KATRINA'S AFTERMATH Next grim task: body counts
Two police officers committed suicide, and one official broke down on television.
NEW ORLEANS -- On the seventh day, authorities issued dire predictions of the human cost of Hurricane Katrina as New Orleans turned much of its attention to gathering up and counting the dead across a ghastly landscape awash in perhaps thousands of bodies.
"We need to prepare the country for what's coming," Homeland Security Secretary Michael Chertoff said Sunday. "We are going to uncover people who died hiding in the houses, maybe got caught in floods. It is going to be as ugly a scene as you can imagine."
Chertoff's comments and others by federal officials echoed the foreboding prophecies of state and city officials and seemed designed to condition Americans for death counts that could reach startling proportions. President Bush on Sunday called Katrina a "tidal wave of disaster."
One burst of ugliness exploded in New Orleans on Sunday. During a confrontation, 14 contractors on their way to help plug the breach in the 17th Street Canal were traveling across the Danziger Bridge under police escort when they came under fire, said John Hall, a spokesman for the Army Corps of Engineers.
Police shot at eight people carrying guns, killing five or six, Deputy Police Chief W.J. Riley said. None of the contractors was injured, authorities said.
Meanwhile, a civilian helicopter crashed Sunday evening near the bridge. The two people on board escaped with only cuts and scrapes, according to Mark Smith of the state office of emergency preparedness.
Too much for some officers
In addition to the lawlessness, civilian deaths and uncertainty about their families, New Orleans police have had to deal with suicides in their ranks. Two officers took their lives, including the department spokesman, Paul Accardo, who died Saturday, according to Riley. Both shot themselves in the head, he said.
"I've got some firefighters and police officers that have been pretty much traumatized," Mayor Ray Nagin said. "And we've already had a couple of suicides, so I am cycling them out as we speak. ... They need physical and psychological evaluations."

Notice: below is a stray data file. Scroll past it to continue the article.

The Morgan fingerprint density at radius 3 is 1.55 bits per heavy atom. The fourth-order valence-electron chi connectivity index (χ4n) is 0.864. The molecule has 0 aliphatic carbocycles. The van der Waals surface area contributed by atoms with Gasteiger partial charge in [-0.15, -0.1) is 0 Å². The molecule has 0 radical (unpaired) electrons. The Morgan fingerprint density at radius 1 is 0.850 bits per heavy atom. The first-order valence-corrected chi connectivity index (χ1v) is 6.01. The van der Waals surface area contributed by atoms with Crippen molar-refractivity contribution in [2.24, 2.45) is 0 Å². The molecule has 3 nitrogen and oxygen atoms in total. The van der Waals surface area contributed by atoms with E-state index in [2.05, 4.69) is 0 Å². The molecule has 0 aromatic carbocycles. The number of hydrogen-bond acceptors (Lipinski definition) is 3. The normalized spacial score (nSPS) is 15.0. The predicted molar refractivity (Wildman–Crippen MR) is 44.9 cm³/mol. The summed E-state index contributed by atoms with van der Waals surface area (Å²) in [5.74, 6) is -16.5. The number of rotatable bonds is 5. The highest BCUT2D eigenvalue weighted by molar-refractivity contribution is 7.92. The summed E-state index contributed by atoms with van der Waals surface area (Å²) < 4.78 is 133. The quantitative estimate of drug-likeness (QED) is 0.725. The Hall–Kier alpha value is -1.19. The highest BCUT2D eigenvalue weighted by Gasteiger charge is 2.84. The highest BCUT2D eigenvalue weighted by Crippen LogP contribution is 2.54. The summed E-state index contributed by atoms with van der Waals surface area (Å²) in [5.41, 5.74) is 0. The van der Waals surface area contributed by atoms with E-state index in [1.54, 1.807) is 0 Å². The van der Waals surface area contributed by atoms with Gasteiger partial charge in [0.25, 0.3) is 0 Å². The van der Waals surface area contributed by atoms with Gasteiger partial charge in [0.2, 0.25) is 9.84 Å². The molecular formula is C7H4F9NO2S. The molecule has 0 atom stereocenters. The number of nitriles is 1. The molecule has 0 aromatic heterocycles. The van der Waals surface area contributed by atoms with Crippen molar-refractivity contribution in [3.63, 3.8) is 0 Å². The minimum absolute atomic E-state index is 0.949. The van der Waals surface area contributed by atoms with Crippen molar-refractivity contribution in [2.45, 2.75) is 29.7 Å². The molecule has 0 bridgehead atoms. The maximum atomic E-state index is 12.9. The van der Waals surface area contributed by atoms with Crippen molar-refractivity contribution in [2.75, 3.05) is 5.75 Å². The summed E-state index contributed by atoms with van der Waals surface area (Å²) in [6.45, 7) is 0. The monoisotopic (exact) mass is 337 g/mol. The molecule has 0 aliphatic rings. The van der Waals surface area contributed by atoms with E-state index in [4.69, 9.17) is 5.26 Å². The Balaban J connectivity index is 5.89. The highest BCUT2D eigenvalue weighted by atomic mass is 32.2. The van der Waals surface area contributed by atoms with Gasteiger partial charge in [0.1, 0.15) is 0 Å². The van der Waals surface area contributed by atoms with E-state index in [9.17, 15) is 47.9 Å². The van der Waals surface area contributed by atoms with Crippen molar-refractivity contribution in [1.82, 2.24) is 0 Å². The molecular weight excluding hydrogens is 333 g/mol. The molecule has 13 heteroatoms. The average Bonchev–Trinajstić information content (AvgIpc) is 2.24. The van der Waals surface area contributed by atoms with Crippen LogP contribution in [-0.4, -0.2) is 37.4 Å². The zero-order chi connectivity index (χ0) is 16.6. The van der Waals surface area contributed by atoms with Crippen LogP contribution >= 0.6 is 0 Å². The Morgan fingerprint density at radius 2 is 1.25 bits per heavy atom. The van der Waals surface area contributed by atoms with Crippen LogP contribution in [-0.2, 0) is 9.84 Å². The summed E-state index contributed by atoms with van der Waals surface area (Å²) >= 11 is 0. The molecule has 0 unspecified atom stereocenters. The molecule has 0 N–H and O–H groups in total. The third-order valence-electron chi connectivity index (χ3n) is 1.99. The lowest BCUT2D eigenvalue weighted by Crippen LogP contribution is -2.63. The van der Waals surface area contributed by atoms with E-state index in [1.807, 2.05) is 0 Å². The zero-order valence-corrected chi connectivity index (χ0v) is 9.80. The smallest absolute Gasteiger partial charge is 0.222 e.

The strain was apparent in other ways. Aaron Broussard, president of Jefferson Parish, dropped his head and cried on NBC's "Meet the Press."
"The guy who runs this building I'm in, emergency management, he's responsible for everything. His mother was trapped in St. Bernard nursing home, and every day she called him and said, 'Are you coming, son? Is somebody coming?' And he said, 'And yeah, Momma, somebody's coming to get you. Somebody's coming to get you on Tuesday. Somebody's coming to get you on Wednesday. Somebody's coming to get you Thursday. Somebody's coming to get you on Friday' -- and she drowned Friday night. She drowned on Friday night," Broussard said.
"Nobody's coming to get her, nobody's coming to get her. The secretary's promise, everybody's promise. They've had press conferences -- I'm sick of the press conferences. For God's sakes, shut up and send us somebody."
Louisiana officials released their first official death toll -- 59 -- but said they already knew of 100 other victims in the state, and they expected the number to rise precipitously as attention turned from searching for survivors to recovering the dead.
"We were working for the living, and now we are working for the dead and the living," said Dr. Louis Cataldie, a state medical official in Louisiana. "It's pretty tough, pulling out dead bodies."
In St. Gabriel, La., northwest of New Orleans, authorities guarded a 125,000-square-foot warehouse transformed into a morgue capable of holding more than 1,000 bodies. Residents said refrigerated and other trucks had been stopping there for days, though no one knew if any bodies had been delivered.
"I wasn't able to help the living," said St. Gabriel Mayor George Grace, "so I was not at all upset about having a suitable place to house the dead."
A few hopeful signs
In the New Orleans area, here and there, down this blocked street and around that tattered corner, portions of the city blinked back to life. Some people emerged from their homes for the first time in almost a week; some traffic lights even burst into green, yellow and red.
"Today, Sunday -- right now -- this is the first time I've come out," said Deborah Phelps, 56, of the Bywater section, near the French Quarter.
And so, also on the seventh day, clergy and their flocks prayed for the souls of the dead -- and for deliverance of the living.
"God didn't bring this destruction on us," Vince Munoz of Biloxi, Miss., told 40 people at what little was left of the Lutheran Church of the Good Shepherd in Biloxi, where congregants worshipped in an outdoor courtyard under the speckled shade of gnarled oak trees.
"It's the nature of the planet since the Garden of Eden," he said. "God is using this to help us reach out to each other."
Throughout the region, people did reach out to each other, often with sad results.
Rescue teams along the upper Gulf Coast struggled to gain access to wrecked inland communities, and when they did reach them, they often discovered bodies.
Mississippi Gov. Haley Barbour said 12 fatalities were found in Laurel, Miss., almost 100 miles inland.
Hundreds of thousands of people already have been evacuated, seeking safety in Texas, Tennessee and other states. The first group of refugees who will take shelter in Arizona arrived Sunday in Phoenix.
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